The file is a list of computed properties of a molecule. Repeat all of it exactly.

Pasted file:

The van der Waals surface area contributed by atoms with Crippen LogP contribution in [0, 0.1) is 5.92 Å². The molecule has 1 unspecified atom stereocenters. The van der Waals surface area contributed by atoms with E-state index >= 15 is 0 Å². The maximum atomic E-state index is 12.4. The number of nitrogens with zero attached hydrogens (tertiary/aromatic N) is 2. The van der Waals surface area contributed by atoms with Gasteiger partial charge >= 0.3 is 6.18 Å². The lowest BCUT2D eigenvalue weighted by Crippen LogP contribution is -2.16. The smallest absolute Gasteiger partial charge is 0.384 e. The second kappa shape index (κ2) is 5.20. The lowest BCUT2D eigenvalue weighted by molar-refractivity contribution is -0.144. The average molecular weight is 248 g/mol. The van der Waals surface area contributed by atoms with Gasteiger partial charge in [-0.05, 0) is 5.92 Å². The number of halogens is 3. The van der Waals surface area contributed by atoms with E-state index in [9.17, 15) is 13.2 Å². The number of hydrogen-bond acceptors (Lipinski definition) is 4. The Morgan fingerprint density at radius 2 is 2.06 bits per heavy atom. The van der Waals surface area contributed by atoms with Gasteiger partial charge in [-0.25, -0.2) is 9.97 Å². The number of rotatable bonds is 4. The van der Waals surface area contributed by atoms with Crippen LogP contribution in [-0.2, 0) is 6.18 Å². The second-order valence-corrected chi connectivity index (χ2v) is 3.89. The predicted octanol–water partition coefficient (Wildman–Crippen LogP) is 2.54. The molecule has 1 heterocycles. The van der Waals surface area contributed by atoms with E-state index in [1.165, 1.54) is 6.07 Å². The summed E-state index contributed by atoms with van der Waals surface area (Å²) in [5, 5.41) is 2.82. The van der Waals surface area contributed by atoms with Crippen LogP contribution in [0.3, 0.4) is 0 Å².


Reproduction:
The van der Waals surface area contributed by atoms with Crippen LogP contribution in [0, 0.1) is 5.92 Å². The molecule has 1 unspecified atom stereocenters. The van der Waals surface area contributed by atoms with E-state index >= 15 is 0 Å². The maximum atomic E-state index is 12.4. The number of nitrogens with zero attached hydrogens (tertiary/aromatic N) is 2. The van der Waals surface area contributed by atoms with Gasteiger partial charge >= 0.3 is 6.18 Å². The lowest BCUT2D eigenvalue weighted by Crippen LogP contribution is -2.16. The smallest absolute Gasteiger partial charge is 0.384 e. The second kappa shape index (κ2) is 5.20. The lowest BCUT2D eigenvalue weighted by molar-refractivity contribution is -0.144. The average molecular weight is 248 g/mol. The van der Waals surface area contributed by atoms with Gasteiger partial charge in [-0.05, 0) is 5.92 Å². The number of halogens is 3. The van der Waals surface area contributed by atoms with E-state index in [9.17, 15) is 13.2 Å². The number of hydrogen-bond acceptors (Lipinski definition) is 4. The Morgan fingerprint density at radius 2 is 2.06 bits per heavy atom. The van der Waals surface area contributed by atoms with Gasteiger partial charge in [-0.25, -0.2) is 9.97 Å². The number of rotatable bonds is 4. The van der Waals surface area contributed by atoms with Crippen LogP contribution in [-0.2, 0) is 6.18 Å². The second-order valence-corrected chi connectivity index (χ2v) is 3.89. The predicted octanol–water partition coefficient (Wildman–Crippen LogP) is 2.54. The molecule has 1 heterocycles. The van der Waals surface area contributed by atoms with E-state index in [1.165, 1.54) is 6.07 Å². The summed E-state index contributed by atoms with van der Waals surface area (Å²) in [5, 5.41) is 2.82. The van der Waals surface area contributed by atoms with Crippen LogP contribution in [0.3, 0.4) is 0 Å².